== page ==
Athens, Ga. – An educational partnership led by University of Georgia faculty and alumni is now helping nearly 1,000 at-risk teens finish high school.
The Foothills Education Charter High School, which was approved by the Georgia Department of Education in October 2014 and opened its virtual doors to students this fall, hosts Internet-based classes at sites around North and Middle Georgia. Classes are taught in the evenings and at each student’s pace, allowing for maximum flexibility in the face of barriers such as work or child care.
“For some kids, regular high school works perfectly,” said Sherrie Gibney-Sherman, an assistant professor in the department of lifelong education, administration and policy in the UGA College of Education and executive director of Foothills. “But for other kids, they have to work during the day, or they have children of their own and they can’t get child care during the day. Some are just frustrated with high school and all the drama, and just want to get it done.”
Gibney-Sherman says Foothills began recruiting students last year by working with its five partner school districts in Barrow, Baldwin, Clarke, Jackson and Madison counties to identify students who might benefit from the program, and also set up the program at two state prisons. Academic counselors met with about 750 students who signed up online and determined what courses they needed to graduate.
Classes take place in school buildings-because the school opens in the evenings, it can share space with traditional schools-and each class has a certified teacher who can work with the students if there is a question. But courses are individualized and online; students are encouraged to work at their own pace.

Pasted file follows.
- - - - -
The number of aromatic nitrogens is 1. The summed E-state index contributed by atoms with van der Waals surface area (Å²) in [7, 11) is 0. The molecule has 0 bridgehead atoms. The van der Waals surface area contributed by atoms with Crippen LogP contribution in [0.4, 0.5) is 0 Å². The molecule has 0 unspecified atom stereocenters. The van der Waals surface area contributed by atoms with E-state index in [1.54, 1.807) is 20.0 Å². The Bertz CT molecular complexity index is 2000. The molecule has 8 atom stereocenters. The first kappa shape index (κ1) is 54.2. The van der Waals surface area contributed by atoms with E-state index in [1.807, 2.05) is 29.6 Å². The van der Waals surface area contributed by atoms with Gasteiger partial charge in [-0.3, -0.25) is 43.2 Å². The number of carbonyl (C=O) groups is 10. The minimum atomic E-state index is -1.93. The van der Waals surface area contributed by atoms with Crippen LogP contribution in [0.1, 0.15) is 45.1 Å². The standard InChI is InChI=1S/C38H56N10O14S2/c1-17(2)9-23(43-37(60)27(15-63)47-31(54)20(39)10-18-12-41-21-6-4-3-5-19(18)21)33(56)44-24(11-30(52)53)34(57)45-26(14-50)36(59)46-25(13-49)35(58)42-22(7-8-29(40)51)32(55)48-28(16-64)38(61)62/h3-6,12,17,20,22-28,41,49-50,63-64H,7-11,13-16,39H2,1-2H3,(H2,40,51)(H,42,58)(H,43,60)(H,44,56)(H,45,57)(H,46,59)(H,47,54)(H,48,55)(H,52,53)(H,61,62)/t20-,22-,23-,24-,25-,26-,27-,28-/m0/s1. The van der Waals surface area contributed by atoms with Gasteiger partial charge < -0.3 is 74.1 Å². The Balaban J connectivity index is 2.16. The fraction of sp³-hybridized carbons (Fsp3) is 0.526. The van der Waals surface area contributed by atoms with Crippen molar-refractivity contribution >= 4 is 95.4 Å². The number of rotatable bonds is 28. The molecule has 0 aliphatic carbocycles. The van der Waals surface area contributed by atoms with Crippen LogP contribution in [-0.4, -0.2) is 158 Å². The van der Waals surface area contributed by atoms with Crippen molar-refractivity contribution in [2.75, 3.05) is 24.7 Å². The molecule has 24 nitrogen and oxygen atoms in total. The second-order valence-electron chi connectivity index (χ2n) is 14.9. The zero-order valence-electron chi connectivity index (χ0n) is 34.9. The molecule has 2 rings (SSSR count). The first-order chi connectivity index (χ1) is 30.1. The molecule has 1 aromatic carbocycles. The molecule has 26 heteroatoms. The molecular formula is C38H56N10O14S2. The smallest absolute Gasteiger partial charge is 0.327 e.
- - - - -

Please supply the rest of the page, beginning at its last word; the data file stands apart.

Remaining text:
As a result, 930 students between the ages of 15 and 21 are now working toward a high school degree.
“It is a game-changer,” said Gibney-Sherman. “Some had given up hope that they would ever get a high school diploma. Now they are going to get one.”
That’s the case with James DeFoor, 18, an Athens resident whose parents withdrew him from a traditional high school after he ran into some trouble and his grades suffered. “I really just wanted to get a fresh start,” said DeFoor, who now takes online classes in a building that by day is Classic City High School. He recently finished his economics and environmental science classes, and is working through world history, mathematics and literature.
“I guess I’m more motivated this year,” he says, adding that he would tell other students like him “that there is hope. Don’t be discouraged. You can’t do it if you don’t give it a shot.”
In addition to working at their own pace, Foothills students have access to a wealth of social service supports. Each site includes a room dedicated to social services, said Kelly Girtz, regional director for student services, and there are plenty of opportunities for students to create a personalized plan not only for their education, but for life. “We’re working one-on-one with the kids; that’s a big part of our program as opposed to traditional high school,” he said.
Foothills has already graduated several students, and will soon be working out a continual schedule to celebrate the ongoing achievements.
“We’ve recovered kids who never thought they’d make it,” said Gibney-Sherman. “Many of these kids are very smart and very capable-they just didn’t think they could ever make it. We now have more kids with a high school diploma who are more employable.”
For more information, see http://www.foothillscharter.org.